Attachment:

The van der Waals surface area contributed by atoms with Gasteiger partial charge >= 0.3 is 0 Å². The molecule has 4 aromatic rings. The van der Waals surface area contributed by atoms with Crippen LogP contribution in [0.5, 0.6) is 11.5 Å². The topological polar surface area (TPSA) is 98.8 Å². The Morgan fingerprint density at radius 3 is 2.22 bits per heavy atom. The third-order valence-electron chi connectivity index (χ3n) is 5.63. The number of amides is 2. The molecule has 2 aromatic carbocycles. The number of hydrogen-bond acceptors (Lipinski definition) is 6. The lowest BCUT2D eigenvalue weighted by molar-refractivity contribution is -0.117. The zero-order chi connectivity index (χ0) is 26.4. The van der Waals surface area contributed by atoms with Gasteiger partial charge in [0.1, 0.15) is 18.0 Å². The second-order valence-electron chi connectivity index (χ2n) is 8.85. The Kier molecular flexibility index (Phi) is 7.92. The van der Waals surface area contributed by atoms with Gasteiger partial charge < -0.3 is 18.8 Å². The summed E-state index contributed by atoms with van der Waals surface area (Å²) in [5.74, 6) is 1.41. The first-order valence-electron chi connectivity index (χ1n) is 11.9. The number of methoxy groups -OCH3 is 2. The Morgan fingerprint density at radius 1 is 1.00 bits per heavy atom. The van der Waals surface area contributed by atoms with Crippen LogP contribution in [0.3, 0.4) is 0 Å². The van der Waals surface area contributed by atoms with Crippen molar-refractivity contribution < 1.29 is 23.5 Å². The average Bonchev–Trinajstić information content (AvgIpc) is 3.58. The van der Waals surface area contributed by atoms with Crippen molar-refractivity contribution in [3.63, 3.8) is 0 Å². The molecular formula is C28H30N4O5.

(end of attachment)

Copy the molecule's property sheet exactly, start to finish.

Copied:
The van der Waals surface area contributed by atoms with Gasteiger partial charge >= 0.3 is 0 Å². The molecule has 4 aromatic rings. The van der Waals surface area contributed by atoms with Crippen LogP contribution in [0.5, 0.6) is 11.5 Å². The topological polar surface area (TPSA) is 98.8 Å². The Morgan fingerprint density at radius 3 is 2.22 bits per heavy atom. The third-order valence-electron chi connectivity index (χ3n) is 5.63. The number of amides is 2. The molecule has 2 aromatic carbocycles. The number of hydrogen-bond acceptors (Lipinski definition) is 6. The lowest BCUT2D eigenvalue weighted by molar-refractivity contribution is -0.117. The zero-order chi connectivity index (χ0) is 26.4. The van der Waals surface area contributed by atoms with Gasteiger partial charge in [0.1, 0.15) is 18.0 Å². The second-order valence-electron chi connectivity index (χ2n) is 8.85. The Kier molecular flexibility index (Phi) is 7.92. The van der Waals surface area contributed by atoms with Gasteiger partial charge < -0.3 is 18.8 Å². The summed E-state index contributed by atoms with van der Waals surface area (Å²) in [5.74, 6) is 1.41. The first-order valence-electron chi connectivity index (χ1n) is 11.9. The number of methoxy groups -OCH3 is 2. The Morgan fingerprint density at radius 1 is 1.00 bits per heavy atom. The van der Waals surface area contributed by atoms with Crippen LogP contribution in [0.3, 0.4) is 0 Å². The van der Waals surface area contributed by atoms with Crippen molar-refractivity contribution < 1.29 is 23.5 Å². The average Bonchev–Trinajstić information content (AvgIpc) is 3.58. The van der Waals surface area contributed by atoms with Crippen molar-refractivity contribution in [3.63, 3.8) is 0 Å². The molecular formula is C28H30N4O5.